August 21, 2013

Managing the Land for a Resilient United Kingdom

While discussion of resilience often focuses on the middle latitude regions of the world, more northern climes are also tackling the challenge of how to be responsive to change. The United Kingdom’s Adaptation Sub-Committee of the Committee on Climate Change recently produced a robust report outlining how land use choices, particularly in agriculture, must shift to ensure that the country is resilient to climate change. Such shifts are necessary in order to safeguard the ecosystem services (e.g. food and timber supply, wildlife habitat, carbon storage, etc.) that the land supplies.

Is the glass half full? While the Committee highlighted that warmer weather and longer growing seasons could benefit farmers’ production, this is only the case if soil degradation and water scarcity issues are addressed. The report lays out a set of key recommendations targeted at the government, such as providing incentives and technical assistance to improve farmers’ soil and water management, maintaining habitat for wildlife, restoring peatlands to enhance carbon storage and regulate water flow, and protecting coastal habitat for flood protection services.

The report is part of a series assessing the United Kingdom’s preparation for the major risks and opportunities presented by climate change. This series will serve as the baseline evidence for a 2015 report to Parliament on climate change preparedness.

The Food and Climate Research Network (FCRN) provides a nice summary of the report. The press release and full report are also available on the Committee’s website.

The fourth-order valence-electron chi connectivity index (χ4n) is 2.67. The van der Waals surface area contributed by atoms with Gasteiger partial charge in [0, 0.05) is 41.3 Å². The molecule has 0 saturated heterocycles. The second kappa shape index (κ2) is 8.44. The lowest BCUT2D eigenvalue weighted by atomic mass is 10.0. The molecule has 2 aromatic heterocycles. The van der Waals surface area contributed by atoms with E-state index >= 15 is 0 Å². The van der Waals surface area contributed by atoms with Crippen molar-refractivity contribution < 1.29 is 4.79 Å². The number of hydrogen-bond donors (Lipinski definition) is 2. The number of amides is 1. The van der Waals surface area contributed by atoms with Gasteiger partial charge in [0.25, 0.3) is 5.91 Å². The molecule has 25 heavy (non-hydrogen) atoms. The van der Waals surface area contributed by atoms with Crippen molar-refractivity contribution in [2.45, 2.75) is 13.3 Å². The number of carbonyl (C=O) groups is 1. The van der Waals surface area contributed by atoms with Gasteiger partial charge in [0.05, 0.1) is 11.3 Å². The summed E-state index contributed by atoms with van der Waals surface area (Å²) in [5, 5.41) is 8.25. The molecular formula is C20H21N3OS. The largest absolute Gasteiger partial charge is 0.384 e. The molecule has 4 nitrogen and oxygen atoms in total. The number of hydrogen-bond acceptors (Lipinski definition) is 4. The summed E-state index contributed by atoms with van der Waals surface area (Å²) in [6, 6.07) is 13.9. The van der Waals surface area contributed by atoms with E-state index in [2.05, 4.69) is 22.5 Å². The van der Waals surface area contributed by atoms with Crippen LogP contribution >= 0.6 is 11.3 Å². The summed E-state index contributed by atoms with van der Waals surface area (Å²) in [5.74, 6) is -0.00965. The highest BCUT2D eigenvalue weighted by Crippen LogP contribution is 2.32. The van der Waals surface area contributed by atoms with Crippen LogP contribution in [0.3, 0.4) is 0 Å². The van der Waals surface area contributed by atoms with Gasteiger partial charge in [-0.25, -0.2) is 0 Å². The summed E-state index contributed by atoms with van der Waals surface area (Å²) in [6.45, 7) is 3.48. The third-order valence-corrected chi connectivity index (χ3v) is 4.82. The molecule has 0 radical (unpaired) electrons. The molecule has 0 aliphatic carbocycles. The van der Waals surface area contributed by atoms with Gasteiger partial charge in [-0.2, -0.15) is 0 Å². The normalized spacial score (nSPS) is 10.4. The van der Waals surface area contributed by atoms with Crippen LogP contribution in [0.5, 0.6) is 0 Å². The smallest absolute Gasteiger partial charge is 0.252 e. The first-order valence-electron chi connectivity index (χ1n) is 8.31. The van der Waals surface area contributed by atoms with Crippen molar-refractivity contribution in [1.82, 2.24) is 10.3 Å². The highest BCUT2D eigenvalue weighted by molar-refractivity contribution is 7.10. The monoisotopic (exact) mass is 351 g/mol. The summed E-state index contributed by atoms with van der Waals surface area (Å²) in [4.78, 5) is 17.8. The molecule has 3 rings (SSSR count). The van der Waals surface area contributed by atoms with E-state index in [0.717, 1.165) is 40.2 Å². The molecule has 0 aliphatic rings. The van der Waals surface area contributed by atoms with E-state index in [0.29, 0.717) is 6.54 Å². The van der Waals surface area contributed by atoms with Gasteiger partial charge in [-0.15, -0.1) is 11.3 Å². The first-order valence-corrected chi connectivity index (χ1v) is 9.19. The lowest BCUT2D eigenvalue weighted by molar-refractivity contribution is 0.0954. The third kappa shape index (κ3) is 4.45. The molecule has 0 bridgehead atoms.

Photo Credit: Thierry Gregorius
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  • Chris Jones
    August 21, 2013 at 10:11am

    I think we need to take a long look at what land is for. When I take school groups on the farm I ask them what the farm is for, and the first answer they come up with is ‘growing food’. we then go through a discussion about all sorts of aspects and end up with a list of things that my (our) land has to do: produce clean food for people; produce clean air (through sequestration of carbon into plants and soils); produce clean water (just about all our drinking water is filtered through farm land); produce clean energy (we have 2 turbines here, and there are many examples of local landowners hosting solar parks); provide clean habitat for all our wildlife and provide clean recreational space. I am sure you can think of others.

    Ideally we would be able to do all of these things on any piece of real estate, but as soon as we place any particular emphasis on one aspect we compromise the effectiveness of the others, eg if we allocate farmland to a solar park we severely limit the food production capacity, its value as habitat, its value as recreational space and reduce its potential for sequestering carbon.

    As for resilience to climate change, this seems to be such an open ended requirement as to be almost meaningless. any crop, either animal or vegetable is tolerant of a more or less narrow band of environmental conditions. Even without climate change we have seasons that completely bugger production forecasts (like last years grain harvest in the UK. or the previous years grain harvest in Russia). Our ability to survive those shocks was dependant on being able to trade with those nations that had had reasonable harvests, the only casualty if you will the inflation in food costs which of course mean most to poor people.

    A more appropriate action on resilience might be to start teaching people about the subject and what it means, and how to be resilient on a personal or household or neighbourhood basis so that so far as possible people will be equipped to start devising their own strategies.